MSAC Individual Artist Award (IAA)Prior to 2012
Artist StatementI’m driven to make sense of the vagaries and challenges of being a human being. Using humor and metaphor, I visually describe large ideas that resonate for me on a personal level. My most recent solo exhibition, “Mad As Hell”, was an installation at Stevenson University, here in Baltimore. Inspired by the METOO movement and current energy around women’s rights, I looked at the period of time between the Hill/Thomas and Ford/Kavanaugh hearings. What, if anything, has changed since then? More women are speaking up. Is it making a difference? Where is our power and how can we use it to influence? In my next body of work I’ll be asking why we’re so mad. In particular I’ll identify and investigate ways in which every day encounters shape who we become. There’s a constant throb of subliminal messages directed at girls and women. Song lyrics, visual images, and what we’re told on a daily basis, to name just a few. As a member of the METOO movement I identify with my “Silenced Women”, muted by a thick coating of glaze, and with the kinds of encounters I’ve visualized in “Architectural Details”. When I created the princess and the wolf I was inspired by a quote from Simone de Beauvoir’s “The Second Sex”; “She sees her life too often as a silly fairy tale”. I’ve started creating a book. Like the installations, I see it as another format in which a large concept can be examined by looking at its parts. For now, the title is: “(For) Girls Becoming Women; everyday encounters and their implications”. I’m envisioning a compendium of image and text. I’ll consider anecdotes from my reading: individuals’ stories, historical information, and fiction. Materials and techniques will vary accordingly.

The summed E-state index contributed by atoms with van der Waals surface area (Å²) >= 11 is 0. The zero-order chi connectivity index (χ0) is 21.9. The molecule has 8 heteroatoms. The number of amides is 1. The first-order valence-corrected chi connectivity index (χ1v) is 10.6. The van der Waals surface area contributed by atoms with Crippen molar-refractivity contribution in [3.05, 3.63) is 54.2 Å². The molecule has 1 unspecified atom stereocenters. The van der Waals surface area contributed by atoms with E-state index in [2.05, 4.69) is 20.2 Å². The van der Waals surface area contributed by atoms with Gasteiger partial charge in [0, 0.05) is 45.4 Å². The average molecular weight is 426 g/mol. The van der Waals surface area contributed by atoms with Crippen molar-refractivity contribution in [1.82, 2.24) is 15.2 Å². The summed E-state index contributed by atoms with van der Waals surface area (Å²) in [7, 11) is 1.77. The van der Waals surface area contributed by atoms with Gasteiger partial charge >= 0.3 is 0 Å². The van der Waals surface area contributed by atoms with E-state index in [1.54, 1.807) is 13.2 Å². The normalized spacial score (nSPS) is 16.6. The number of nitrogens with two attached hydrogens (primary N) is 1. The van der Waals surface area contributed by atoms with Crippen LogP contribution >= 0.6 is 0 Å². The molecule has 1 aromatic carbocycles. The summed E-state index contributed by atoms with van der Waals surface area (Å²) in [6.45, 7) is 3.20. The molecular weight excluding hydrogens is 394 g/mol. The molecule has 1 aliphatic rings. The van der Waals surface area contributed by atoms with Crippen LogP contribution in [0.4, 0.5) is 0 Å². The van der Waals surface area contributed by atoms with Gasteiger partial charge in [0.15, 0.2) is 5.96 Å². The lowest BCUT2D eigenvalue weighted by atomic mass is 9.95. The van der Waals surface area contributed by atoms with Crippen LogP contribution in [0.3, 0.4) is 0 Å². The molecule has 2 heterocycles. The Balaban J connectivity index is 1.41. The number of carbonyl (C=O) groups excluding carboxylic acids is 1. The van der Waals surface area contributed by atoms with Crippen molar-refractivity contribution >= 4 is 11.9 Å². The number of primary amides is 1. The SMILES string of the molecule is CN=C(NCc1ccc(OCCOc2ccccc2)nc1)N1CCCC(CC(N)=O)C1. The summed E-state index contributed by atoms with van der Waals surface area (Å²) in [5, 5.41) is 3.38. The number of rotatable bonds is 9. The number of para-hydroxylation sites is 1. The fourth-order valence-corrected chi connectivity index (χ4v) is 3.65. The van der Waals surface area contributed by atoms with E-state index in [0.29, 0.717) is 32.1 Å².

Halton grew up in a family of artists, including her maternal grandparents and mother. She remembers her early art-making as both a refuge and a way to make sense of the emotional vagaries of family life. During Halton’s years as an undergraduate she encountered the work of Jean Dubuffet. He was a seminal discovery for her, for his ability not only to access the dark side of inner life but also show us the humor in it.
From the beginning the role of figures was central, ranging from cartoon-‐like, graphic images to more gestural forms. It is the pictorial space between the figures and forms that has continually evolved in Halton’s prints, drawings, and paintings.
Her recent body of work displays a growing vocabulary of mark-‐making, a refinement of technique and a deepening psychological engagement. In 2013 a family tragedy precipitated her beginning to use clay. The physicality of the material allowed Halton to explore her emotions while also opening up to new ways of looking at the larger social issues brought up by the tragic event.
She has shown extensively throughout the U.S. Venues include the Orange County Museum of Art, Baltimore Museum of Art, Baltimore Clayworks, OK Harris in New York, Gallery K in Washington D.C., Malton Gallery in Cleveland, and the Creative Alliance in Baltimore, and the McLean Project for the Arts in Virginia. Her work has been included in numerous private and public collections.
She was recently awarded the A.I.R. Vallauris in France, and a solo exhibition at Stevenson University.